Home Analysis of Professional Literature
Quantitative Research Exam
James Neill
Last updated:
21 Feb 2003


Quantitative Exam Part 1 (5%)

Quantitative Exam Part 2 (5%)

Quantitative Exam Part 3 (5%)


  • This exam is worth 15% of your overall grade for "Analysis of Professional Literature".

  • Email a document titled "KIN901 Quantitative Exam Your Name.doc" to james.neill@unh.edu by midnight April 9.

  • There are three sections, each worth equal amounts (5% each of your overall grade).

  • You may collaborate and discuss with others in developing your answers.  You may also consult with the instructor to seek advice.

  • Consider using references, where appropriate, in your answers.  This can often help to demonstrate your depth of reading and depth of knowledge.

  • You should aim to demonstrate a high level of knowledge in your answers.  By this, I mean, the knowledge necessary for conducting good quality scientific research in the social sciences and human movement sciences.  Thus, you should try to point out, in most cases, not only what you think is a good answer, but also the strengths and weaknesses of the research design in question, as well as possibly suggesting other options and practical or ethical implications of the research designs.

  • Answers should be written in sentence and paragraph format, but you are also encouraged to make effective use of diagrams and bullet-points, where this makes sense.

  • Please do not use direct quotations - all answers must be written in your own words.

Quantitative Exam Part 1 (5%):
3 Quantitative Research Design for your Research Question


State a research question and define relevant key terms.


Propose three quantitative research designs for investigating this research question:

a) experimental,

b) quasi-experimental, and

c) non-experimental.


For each design:

i) Describe the design clearly and unambiguously (you may choose to use Cook and Campbell's conventions - X 0 and R)

ii) Describe the strengths and weaknesses of the design

iii) Make recommendations on how each design could be implemented in order to maximize the validity of the results


The marking criteria will be based on:

  • clarity of presentation of the research design

  • the strength of the research design

  • the practicality of the research design

  • awareness of the designs strengths and weaknesses

  • demonstrated knowledge in how maximize validity of a research design in a practical manner

  • use of references where appropriate

Quantitative Exam Part 2 (5%):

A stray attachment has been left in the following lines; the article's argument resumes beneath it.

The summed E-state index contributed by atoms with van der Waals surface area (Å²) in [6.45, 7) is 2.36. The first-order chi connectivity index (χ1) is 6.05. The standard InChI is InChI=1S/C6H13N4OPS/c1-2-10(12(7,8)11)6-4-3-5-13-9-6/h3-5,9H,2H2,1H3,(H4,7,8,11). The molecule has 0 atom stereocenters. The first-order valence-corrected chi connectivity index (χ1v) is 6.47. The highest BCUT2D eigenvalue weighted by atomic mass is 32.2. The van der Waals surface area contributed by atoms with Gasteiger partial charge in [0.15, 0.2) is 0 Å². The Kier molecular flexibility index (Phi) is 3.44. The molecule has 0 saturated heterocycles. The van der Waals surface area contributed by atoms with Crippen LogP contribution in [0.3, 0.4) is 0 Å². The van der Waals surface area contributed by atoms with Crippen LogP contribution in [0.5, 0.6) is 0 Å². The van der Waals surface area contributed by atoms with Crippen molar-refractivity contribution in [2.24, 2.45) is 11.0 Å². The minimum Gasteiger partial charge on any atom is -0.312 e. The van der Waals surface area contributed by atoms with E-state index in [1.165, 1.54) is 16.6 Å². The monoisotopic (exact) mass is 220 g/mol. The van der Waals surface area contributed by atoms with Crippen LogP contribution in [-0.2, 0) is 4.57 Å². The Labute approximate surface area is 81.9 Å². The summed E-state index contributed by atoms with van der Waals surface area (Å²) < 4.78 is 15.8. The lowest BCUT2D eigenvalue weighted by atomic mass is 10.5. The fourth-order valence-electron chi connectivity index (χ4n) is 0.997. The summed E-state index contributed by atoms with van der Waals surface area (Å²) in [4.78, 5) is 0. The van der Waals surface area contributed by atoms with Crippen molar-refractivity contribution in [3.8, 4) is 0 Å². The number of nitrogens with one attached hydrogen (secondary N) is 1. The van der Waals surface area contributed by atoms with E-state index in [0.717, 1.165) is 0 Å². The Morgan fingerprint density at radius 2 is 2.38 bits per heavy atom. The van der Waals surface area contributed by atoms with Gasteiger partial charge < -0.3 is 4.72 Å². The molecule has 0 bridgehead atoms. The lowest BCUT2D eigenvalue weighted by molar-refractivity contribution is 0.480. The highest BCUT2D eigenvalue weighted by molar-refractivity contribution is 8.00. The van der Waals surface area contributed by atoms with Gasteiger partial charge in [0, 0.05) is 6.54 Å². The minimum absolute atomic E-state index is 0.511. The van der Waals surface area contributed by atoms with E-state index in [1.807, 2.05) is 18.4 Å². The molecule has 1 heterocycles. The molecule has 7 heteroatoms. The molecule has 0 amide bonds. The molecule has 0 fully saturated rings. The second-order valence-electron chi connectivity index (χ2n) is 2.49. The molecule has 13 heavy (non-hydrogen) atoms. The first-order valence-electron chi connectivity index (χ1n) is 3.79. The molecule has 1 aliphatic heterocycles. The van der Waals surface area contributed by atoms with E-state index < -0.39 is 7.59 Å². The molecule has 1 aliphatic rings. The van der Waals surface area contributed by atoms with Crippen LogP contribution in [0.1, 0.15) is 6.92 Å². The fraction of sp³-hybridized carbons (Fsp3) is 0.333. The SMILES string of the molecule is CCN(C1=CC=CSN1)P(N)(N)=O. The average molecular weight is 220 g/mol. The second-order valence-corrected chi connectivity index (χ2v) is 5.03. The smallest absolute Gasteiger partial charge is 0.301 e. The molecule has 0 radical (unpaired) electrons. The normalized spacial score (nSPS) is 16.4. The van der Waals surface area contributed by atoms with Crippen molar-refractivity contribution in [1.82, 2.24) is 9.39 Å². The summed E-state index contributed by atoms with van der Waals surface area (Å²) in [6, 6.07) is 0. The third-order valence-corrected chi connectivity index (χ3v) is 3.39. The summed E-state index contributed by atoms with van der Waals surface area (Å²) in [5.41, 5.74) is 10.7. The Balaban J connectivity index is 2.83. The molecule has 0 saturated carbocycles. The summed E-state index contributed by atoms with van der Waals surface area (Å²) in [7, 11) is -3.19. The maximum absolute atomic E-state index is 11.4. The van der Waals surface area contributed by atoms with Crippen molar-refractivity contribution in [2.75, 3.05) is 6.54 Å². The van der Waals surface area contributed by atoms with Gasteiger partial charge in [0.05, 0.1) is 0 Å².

Sampling & Measurement


a) State a research question and describe a quantitative research design (including the Xs and Os; also please make clear (if it isn't in the research question) what kind of relationship you are interested in  between the IV(s) and the DV(s)).  This can be same, similar, or different to the Research Question you used in Part 1. (1%)


b) Discuss three possible sampling methods which could be used with this research design.  Include comments on the main strengths and weaknesses of each sampling method.  Ultimately, what method would you recommend and why? (2%)


c) Identify three possible ways of measuring the independent variables or the dependent variables in your study.  This will take some systematic searching on your part.  Start by selecting one variable (or one set of variables), e.g., blood pressure or self-concept.  Then select three different measures for that variable (or set of variables).  Comment on the proven structure, reliability, and validity of each measures, assessing the strengths and weaknesses of each of the three measurements.  Finally, decide which of the three measures you would recommend for your study and justify your selection. (2%)

Quantitative Exam Part 3 (5%):
Article Analysis

Select a quantitative research article which collects data at only one point in time.  Provide the full citation of the article, then:

a) Summarize the research question, the research design used, the results, and the interpretation of the results by the authors (approx. 1 page). (1%) 

b) Provide your own critical commentary about the strengths and weaknesses of the research study, particularly with regard to its design,  and comment on whether you agree with the authorís interpretation of the results and your reasons why you agree/disagree. (approx. 1 page) (2%)

c) Describe a longitudinal study (measurements at more than one point in time) which could have been carried out with the same target population (i.e., you could add one or more points of measurement before and/or after the original data collection).  Explain the strengths, weaknesses, and practical and/or ethical implications of your longitudinal design (approx. 1 page) (2%)